As we grow up and older, it can be easy to forget what young love feels like. It can feel hopeful, tragic, confusing, surprising, life-changing, world-ending. Enter Serendipity, a collection of short stories by ten authors within the YA genre, that capture the very essence of being young and in love. Inspired by classic and inclusive romantic tropes – from the beloved Fake Relationship and the enticing One Bed scenario, to the Best Friend Love Epiphany and the Grand Romantic Gesture – these stories are the perfect uplifting tonic to the harshness of real life.
The collection begins on a high with that most celebrated of rom-com tropes: the fake relationship to make your ex green with jealousy. Written by Dumplin’ and Puddin’ author Julie Murphy, ‘Bye, Bye, Piper Berry’ is a complete charmer of a story which sees the titular Piper Berry bribe her friend and next-door neighbour Gabe into posing as her new boyfriend to make her old boyfriend – and their mutual friend – realise what he’s missing. This is without doubt my favourite romantic trope and Murphy brings such wit and teenage naivety to the story.
Youthful naivety is a recurrent theme in YA fiction and these stories encapsulate the sense of teens struggling to get a sense of who they are in the world, whilst trying to figure out who they love and, more importantly, who deserves their love too. The idea that the best person for you could actually be the most unexpected person is something that Leah Johnson, Abigail Hing Wen, Caleb Roehrig and Sandhya Menon all explore with their stories. It could be someone that drives you mad (as in Johnson’s ‘Anyone Else But You’) or the best friend who’s been standing right in front of you all along (the tender lightning bolt moments in both Roehrig’s ‘Auld Acquaintance’ and Menon’s ‘The Surprise Match’ are beyond perfect). With ‘The Idiom Algorithm’, Abigail Hing Wen also weaves in the added element of class, something that features in her dazzling Loveboat books too.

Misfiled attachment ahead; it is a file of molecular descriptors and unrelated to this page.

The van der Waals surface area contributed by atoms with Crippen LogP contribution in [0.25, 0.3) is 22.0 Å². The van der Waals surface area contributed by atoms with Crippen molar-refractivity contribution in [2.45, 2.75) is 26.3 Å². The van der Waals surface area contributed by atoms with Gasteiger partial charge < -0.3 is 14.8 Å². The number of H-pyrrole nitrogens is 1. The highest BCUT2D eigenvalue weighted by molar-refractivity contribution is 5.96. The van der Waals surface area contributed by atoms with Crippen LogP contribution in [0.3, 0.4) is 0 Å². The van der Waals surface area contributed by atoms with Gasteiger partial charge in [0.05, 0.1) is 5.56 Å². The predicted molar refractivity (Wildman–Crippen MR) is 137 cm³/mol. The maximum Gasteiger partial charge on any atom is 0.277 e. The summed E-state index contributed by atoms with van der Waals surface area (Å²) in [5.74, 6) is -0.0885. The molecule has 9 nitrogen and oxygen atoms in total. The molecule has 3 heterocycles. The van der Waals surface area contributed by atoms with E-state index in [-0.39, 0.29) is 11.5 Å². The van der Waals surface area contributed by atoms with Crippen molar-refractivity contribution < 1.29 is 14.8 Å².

Young love isn’t just about shock revelations and self-admissions. Sometimes romance is simple, it’s just a case of the two lovebirds finding a way and a moment to declare their feelings for each other. Marissa Meyer’s heart-warming ‘Shooting Stars’ – set against the backdrop of a school camping trip – centres around a boy and girl who are clearly smitten with each other but neither will make the first move. Then there’s Anna-Marie McLemore’s ‘Liberty’, which is as much about self-acceptance and owning who you are, as it is about opening your heart up to another person.
The remaining stories in the collection are just as readable and escapist, whether it’s Elizabeth Eulberg’s ‘In A Blink Of The Eye’, which transports an American teen to the London of her dreams, Elise Bryant’s ‘Zora In The Spotlight’ – a serendipitous case of mistaken identity, or Sarah Winifred Searle’s short graphic novel, ‘Keagan’s Heaven On Earth’, which ends with a feeling of hope and possibility – something that all ten stories share.
Serendipity is about many types of love: First love, unrequited love, surprising love, queer love, self-love, the love you have for your friends and the love you have for a place. The stories are fun, heartening, celebratory and – above all else – sparkling with serendipity. If you need a quick dip-in-and-out read to give you a warm, cheery feeling (particularly with Valentine’s Day approaching), this is it.
Serendipity was published by Faber & Faber on 4 January 2022